Antique Clock Dealers and marine chronometer


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Circa 1780
An important palace quality George III period mahogany table clock, the 8-day brass dial movement chiming the hours and quarters on 12 bells.

The brass dial has a silvered chapter ring with Roman numerals, Arab five minutes and unusual Tudor Rose five minute markers. The chapter ring is surrounded by quite extraordinary decoration. To the dial corners there are four winged cherub head spandrels, engraved foliate scrolls and an applied cast foliate border. Within the dial centre, the chamfered date aperture and the signed and engraved mock pendulum provide further decorative flourishes. There are also two subsidiary dials; strike/silent and rise/fall in the arch. The maker’s signature, Henry Jenkins London, is engraved on an applied silvered plaque. The blued steel hands are finely pierced and appear to be original.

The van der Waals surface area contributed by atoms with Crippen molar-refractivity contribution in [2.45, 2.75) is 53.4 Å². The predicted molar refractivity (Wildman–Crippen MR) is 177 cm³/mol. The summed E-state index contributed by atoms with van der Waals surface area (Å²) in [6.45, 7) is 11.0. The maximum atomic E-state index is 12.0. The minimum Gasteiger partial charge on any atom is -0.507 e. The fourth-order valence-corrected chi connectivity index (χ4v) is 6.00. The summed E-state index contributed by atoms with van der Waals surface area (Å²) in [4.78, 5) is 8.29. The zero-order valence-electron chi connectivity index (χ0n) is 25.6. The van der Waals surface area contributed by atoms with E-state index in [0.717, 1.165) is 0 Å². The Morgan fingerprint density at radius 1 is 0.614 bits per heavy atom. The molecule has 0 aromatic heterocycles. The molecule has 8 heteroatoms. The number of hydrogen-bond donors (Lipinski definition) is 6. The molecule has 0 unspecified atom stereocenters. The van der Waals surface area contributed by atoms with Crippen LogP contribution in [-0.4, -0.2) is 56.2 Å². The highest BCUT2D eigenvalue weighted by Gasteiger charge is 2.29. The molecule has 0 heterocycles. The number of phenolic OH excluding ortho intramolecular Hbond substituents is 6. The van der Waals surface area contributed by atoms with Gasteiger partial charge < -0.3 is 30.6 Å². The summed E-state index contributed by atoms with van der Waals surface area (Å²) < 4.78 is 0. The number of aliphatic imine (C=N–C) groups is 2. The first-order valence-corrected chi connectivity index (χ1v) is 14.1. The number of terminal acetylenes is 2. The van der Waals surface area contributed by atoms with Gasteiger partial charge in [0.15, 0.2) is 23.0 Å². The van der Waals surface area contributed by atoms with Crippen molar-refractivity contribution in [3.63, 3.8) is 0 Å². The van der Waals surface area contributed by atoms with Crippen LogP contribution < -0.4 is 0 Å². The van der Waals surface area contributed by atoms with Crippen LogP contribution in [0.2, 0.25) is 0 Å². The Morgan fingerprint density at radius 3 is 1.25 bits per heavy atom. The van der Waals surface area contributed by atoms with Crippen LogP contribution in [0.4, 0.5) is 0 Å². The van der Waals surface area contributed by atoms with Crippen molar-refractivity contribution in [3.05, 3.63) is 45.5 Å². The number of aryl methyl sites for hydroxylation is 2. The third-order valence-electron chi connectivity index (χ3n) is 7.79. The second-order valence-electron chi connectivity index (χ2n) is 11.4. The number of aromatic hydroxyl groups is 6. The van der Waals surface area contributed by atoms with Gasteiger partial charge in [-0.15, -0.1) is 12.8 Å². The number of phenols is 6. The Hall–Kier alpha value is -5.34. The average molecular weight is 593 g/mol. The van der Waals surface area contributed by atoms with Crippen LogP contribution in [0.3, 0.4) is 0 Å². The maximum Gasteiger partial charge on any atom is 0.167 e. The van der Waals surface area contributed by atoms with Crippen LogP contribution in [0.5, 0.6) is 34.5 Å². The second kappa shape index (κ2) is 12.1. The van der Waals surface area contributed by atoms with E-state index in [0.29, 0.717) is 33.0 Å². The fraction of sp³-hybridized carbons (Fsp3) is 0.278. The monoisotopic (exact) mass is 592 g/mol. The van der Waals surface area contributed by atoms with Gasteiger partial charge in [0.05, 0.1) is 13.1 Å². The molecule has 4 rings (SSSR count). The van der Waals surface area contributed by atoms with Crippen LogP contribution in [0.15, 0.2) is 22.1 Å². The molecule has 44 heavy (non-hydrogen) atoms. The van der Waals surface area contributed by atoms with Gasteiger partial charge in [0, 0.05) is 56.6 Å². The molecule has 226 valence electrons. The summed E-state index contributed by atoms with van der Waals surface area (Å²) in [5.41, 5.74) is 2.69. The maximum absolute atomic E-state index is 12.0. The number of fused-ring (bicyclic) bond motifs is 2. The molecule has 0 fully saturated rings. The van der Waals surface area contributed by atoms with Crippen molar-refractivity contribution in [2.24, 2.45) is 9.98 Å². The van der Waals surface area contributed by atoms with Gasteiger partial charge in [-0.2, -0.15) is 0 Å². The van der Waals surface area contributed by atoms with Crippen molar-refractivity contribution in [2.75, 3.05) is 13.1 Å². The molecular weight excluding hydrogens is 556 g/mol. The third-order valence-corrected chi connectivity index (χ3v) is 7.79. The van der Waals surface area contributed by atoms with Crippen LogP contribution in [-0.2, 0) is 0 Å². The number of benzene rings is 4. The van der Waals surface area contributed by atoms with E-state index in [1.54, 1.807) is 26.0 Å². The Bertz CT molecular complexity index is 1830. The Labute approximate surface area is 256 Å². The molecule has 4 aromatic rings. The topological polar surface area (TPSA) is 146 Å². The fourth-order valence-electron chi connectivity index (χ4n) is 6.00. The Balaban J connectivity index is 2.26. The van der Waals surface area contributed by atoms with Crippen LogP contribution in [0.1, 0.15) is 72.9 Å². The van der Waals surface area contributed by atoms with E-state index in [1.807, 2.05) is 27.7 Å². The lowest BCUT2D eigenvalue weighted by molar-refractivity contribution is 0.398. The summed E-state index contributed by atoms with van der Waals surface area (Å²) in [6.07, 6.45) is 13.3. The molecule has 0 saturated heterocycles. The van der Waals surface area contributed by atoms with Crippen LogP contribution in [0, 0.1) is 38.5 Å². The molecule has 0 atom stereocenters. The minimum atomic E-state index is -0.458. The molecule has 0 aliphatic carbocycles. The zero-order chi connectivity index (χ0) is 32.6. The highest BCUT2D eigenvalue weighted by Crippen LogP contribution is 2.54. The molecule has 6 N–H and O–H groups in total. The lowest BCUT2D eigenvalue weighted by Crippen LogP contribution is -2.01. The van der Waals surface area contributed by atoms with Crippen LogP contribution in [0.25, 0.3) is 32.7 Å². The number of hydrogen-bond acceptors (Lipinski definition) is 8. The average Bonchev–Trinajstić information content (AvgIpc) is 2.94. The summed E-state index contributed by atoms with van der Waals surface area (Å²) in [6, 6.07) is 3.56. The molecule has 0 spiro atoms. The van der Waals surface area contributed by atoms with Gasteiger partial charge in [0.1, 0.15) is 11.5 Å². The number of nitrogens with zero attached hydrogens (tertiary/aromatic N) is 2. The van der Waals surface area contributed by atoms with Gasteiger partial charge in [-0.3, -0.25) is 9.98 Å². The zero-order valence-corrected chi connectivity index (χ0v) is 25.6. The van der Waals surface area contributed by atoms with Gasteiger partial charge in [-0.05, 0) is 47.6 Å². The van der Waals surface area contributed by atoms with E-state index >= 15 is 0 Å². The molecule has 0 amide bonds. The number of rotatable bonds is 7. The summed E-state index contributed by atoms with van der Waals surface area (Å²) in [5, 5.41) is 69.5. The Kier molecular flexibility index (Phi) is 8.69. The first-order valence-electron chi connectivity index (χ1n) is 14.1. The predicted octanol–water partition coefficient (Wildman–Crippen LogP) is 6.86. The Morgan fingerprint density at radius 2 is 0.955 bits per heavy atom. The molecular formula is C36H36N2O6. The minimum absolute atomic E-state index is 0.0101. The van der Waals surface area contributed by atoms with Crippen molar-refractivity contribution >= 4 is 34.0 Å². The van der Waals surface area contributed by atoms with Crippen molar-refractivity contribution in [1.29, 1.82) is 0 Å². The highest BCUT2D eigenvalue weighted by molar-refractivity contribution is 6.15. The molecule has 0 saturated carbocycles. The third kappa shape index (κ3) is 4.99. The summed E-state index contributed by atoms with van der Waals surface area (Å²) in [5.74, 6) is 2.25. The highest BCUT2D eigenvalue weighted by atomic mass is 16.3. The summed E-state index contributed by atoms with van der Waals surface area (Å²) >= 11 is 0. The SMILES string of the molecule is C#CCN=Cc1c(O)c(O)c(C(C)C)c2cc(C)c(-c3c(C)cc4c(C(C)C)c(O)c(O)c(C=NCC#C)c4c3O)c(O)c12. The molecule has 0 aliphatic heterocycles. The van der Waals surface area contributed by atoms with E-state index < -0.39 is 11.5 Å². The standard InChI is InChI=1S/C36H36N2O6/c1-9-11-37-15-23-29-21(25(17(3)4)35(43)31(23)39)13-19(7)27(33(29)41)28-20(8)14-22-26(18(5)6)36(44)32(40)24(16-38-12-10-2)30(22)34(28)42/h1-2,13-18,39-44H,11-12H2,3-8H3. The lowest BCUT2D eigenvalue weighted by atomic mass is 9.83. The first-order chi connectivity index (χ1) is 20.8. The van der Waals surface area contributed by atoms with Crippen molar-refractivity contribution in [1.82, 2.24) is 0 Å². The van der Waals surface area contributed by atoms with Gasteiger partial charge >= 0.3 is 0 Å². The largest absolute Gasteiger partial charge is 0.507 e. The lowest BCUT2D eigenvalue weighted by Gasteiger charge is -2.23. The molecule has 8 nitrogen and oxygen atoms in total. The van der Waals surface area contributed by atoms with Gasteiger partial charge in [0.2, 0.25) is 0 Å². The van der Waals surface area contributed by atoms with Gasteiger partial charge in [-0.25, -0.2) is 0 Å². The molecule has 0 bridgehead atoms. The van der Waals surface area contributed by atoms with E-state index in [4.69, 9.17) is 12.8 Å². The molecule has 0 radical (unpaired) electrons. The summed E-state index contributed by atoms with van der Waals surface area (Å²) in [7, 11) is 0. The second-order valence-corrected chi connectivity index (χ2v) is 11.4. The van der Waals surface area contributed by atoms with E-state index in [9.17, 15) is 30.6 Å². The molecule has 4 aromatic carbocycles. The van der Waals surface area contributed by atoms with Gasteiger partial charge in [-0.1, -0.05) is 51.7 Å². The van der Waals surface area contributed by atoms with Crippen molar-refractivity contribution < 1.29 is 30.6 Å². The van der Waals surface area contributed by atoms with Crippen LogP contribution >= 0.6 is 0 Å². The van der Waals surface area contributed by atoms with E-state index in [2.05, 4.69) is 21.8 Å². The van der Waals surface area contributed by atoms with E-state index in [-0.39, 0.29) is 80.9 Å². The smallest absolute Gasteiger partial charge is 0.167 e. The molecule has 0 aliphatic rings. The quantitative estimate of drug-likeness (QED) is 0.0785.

The exceptional mahogany case stands on four brass ‘foliate’ feet. The bell-top has fine cast brass mouldings. The cherub in the centre holding a horn is flanked by two doves. The finials are remarkably intricate and refined. Within the concave section of the bell-top there is a brass mount bearing the Royal Coat Of Arms. The motto of the Order of the Garter is clearly visible and reads Honi soit qui mal y pense which translates as ‘shame on he who thinks ill of it’.

The substantial triple fusee movement chimes the hours and quarters on 12 bells. The backplate which is also signed by the maker, Henry Jenkins London, is engraved with foliate scrolls, as are the securing brackets and pendulum.

Height: 30 in (76 cm)
Depth: 10 in (26 cm)
Width: 16 in (41 cm)

*Henry Jenkins is listed in ‘Watchmakers and Clockmakers of the World’ as working in Cheapside, London from 1730 to 1780. In 1760 Jenkins published a small booklet titled ‘A description of several geographical and astronomical clocks’. Astronomical clocks were a subject Jenkins was entitled to pronounce upon; a superb example by him can be found in the British Museum’s collection of fine period English clocks.

Given its extraordinary quality and the ‘Royal’ mount, it is possible this clock was a Royal gift to a member of the Swedish aristocracy where the clock resided for many generations.

Signed / Inscribed
Henry Jenkins London
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